* I logged in as user `root` using Putty SSH from a Windows machine, using default password.
* Disconnected USB drive and ran (since this is libreelec no need for `sudo`)
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dmesh -c
* Reconnected the USB drive and ran:
CODE: SELECT ALL

dmesh
[ 342.605668] usb 2-1: new SuperSpeed Gen 1 USB device number 3 using xhci_hcd
[ 342.626900] usb 2-1: New USB device found, idVendor=152d, idProduct=1561, bcd Device= 2.04
[ 342.626921] usb 2-1: New USB device strings: Mfr=1, Product=2, SerialNumber=3
[ 342.626938] usb 2-1: Product: SABRENT
[ 342.626953] usb 2-1: Manufacturer: SABRENT
[ 342.626968] usb 2-1: SerialNumber: DB9876543214E
[ 342.639515] scsi host0: uas
[ 342.640972] scsi 0:0:0:0: Direct-Access SABRENT 0204 PQ : 0 ANSI: 6
[ 345.935277] sd 0:0:0:0: [sda] 1953525168 512-byte logical blocks: (1.00 TB/93 2 GiB)
[ 345.935286] sd 0:0:0:0: [sda] 4096-byte physical blocks
[ 345.935531] sd 0:0:0:0: [sda] Write Protect is off
[ 345.935538] sd 0:0:0:0: [sda] Mode Sense: 53 00 00 08
[ 345.936048] sd 0:0:0:0: [sda] Write cache: enabled, read cache: enabled, does n’t support DPO or FUA
[ 345.936856] sd 0:0:0:0: [sda] Optimal transfer size 33553920 bytes not a mult iple of physical block size (4096 bytes)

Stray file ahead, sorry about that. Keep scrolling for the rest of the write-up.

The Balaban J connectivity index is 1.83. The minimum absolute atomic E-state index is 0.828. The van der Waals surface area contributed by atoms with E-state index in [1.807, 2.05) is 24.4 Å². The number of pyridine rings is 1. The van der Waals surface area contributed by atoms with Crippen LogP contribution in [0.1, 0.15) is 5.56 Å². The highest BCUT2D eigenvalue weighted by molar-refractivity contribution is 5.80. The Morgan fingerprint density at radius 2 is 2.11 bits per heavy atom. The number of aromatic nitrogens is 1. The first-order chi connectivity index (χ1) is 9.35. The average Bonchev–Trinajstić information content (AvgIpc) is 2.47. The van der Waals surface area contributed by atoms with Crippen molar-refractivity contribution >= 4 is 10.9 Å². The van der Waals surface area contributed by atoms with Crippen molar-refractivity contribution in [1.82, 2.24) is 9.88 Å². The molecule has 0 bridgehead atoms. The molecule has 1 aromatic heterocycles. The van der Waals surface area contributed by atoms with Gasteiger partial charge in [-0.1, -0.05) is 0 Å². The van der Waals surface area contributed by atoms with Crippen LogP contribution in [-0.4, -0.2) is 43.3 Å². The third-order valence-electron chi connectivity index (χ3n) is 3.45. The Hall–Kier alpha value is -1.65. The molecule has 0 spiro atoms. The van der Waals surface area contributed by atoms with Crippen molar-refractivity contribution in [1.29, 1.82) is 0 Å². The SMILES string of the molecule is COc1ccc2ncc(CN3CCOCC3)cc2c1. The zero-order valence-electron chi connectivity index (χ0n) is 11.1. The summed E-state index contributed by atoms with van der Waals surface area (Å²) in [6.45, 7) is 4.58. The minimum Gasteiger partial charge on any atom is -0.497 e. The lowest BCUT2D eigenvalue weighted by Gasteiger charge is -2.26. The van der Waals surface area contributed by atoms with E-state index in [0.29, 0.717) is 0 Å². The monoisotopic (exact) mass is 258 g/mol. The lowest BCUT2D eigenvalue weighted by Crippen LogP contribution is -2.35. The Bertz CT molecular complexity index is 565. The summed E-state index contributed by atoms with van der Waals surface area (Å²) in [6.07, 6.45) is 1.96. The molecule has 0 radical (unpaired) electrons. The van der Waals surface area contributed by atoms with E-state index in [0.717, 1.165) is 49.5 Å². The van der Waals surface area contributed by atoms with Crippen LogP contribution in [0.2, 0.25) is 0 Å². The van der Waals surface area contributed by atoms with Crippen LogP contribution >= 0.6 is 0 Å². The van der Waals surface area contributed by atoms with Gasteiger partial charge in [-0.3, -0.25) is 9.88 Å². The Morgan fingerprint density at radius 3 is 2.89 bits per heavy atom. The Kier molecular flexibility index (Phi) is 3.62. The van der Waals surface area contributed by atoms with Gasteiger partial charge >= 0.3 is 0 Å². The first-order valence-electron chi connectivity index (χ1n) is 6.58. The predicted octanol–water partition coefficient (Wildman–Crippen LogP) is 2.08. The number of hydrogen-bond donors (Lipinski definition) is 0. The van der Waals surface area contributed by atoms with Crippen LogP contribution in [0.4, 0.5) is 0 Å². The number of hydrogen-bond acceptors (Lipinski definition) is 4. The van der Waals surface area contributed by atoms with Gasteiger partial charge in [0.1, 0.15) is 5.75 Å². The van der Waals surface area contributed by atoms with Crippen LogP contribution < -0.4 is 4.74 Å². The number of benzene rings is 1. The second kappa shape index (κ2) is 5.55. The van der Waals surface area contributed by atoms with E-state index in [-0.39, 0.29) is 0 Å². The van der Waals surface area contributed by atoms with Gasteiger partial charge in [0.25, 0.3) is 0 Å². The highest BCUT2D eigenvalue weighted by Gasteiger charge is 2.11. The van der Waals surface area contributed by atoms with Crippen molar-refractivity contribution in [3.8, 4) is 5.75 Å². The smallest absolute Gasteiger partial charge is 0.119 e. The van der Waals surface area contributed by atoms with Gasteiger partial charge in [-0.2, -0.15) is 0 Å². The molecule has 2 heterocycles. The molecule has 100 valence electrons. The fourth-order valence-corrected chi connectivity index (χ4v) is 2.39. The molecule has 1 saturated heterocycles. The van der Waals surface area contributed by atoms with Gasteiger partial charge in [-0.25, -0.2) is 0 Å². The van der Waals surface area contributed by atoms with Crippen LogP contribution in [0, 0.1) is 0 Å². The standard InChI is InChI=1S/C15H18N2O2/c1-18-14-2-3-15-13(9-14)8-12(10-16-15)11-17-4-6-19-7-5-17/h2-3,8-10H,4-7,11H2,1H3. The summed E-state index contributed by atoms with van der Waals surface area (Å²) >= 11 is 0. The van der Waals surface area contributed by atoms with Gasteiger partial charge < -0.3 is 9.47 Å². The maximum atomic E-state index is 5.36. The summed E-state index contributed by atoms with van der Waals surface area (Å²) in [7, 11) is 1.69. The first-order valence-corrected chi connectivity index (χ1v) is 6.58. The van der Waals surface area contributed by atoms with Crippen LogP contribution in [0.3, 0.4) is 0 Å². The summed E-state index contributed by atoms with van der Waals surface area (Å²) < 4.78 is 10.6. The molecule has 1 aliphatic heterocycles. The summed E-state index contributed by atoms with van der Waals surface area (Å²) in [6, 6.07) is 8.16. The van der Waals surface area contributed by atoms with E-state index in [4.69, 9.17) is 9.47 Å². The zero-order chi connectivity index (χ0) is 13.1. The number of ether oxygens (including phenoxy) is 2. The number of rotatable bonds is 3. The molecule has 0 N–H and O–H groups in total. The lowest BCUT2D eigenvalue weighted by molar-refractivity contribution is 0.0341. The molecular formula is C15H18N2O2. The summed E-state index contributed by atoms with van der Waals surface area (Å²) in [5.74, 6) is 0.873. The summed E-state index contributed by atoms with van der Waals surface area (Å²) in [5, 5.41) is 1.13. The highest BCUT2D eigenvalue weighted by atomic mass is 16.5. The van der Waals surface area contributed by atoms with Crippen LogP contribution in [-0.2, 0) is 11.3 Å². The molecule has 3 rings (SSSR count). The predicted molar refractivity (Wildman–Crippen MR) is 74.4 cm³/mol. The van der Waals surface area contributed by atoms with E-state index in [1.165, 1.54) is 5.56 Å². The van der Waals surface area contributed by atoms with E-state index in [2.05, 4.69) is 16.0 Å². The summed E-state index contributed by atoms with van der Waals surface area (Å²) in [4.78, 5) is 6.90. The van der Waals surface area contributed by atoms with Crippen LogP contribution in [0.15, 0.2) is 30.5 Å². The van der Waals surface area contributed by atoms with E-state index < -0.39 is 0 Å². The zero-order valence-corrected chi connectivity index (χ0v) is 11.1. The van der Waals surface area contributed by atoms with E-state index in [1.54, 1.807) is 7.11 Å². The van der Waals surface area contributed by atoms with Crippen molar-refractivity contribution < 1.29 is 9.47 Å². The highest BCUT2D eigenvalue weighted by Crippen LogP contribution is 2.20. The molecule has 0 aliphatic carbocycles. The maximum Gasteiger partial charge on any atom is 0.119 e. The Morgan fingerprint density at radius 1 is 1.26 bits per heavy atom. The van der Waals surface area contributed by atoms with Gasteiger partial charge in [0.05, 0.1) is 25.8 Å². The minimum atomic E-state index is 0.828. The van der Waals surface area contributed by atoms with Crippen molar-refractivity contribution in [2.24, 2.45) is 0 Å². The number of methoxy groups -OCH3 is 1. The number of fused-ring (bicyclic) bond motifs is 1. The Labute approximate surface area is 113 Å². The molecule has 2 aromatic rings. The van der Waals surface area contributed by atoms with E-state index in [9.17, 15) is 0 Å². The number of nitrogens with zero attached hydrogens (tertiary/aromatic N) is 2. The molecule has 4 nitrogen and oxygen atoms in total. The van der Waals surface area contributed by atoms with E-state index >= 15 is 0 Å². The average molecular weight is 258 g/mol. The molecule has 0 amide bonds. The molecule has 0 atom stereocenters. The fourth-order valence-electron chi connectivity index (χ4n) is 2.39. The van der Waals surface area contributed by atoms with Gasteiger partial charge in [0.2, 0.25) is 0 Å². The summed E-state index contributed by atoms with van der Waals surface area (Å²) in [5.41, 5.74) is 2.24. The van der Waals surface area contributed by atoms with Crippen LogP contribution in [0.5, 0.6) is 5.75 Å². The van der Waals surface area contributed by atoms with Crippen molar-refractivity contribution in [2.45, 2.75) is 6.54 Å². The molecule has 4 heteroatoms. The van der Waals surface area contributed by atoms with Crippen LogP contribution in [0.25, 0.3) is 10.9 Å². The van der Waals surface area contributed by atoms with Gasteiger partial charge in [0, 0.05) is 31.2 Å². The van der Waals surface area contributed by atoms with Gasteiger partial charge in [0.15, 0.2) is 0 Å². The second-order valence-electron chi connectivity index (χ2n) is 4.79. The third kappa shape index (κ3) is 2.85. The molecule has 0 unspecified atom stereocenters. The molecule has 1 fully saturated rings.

[ 345.940078] sda: sda1
* As can be seen this is a USB3.0 SATA 3 adapter from Sabrent. Running in `uas` mode.
* To verify how poorly this was running I tested the speed using:
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hdparm -t /dev/sda1
/dev/sda1:
Timing buffered disk reads: 516 MB in 33.25 seconds = 15.52 MB/sec
* Which of course is extremely slow. I then checked the log again using `dmesg`:
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[ 1247.365069] usb 2-1: reset SuperSpeed Gen 1 USB device number 3 using xhci_hcd
[ 1247.387663] scsi host0: uas_eh_device_reset_handler success
[ 1279.648929] sd 0:0:0:0: [sda] tag#3 uas_eh_abort_handler 0 uas-tag 4 inflight: CMD IN
[ 1279.648937] sd 0:0:0:0: [sda] tag#3 CDB: opcode=0x28 28 00 03 fa 64 50 00 01 00 00
[ 1279.649085] sd 0:0:0:0: [sda] tag#1 uas_eh_abort_handler 0 uas-tag 2 inflight: CMD IN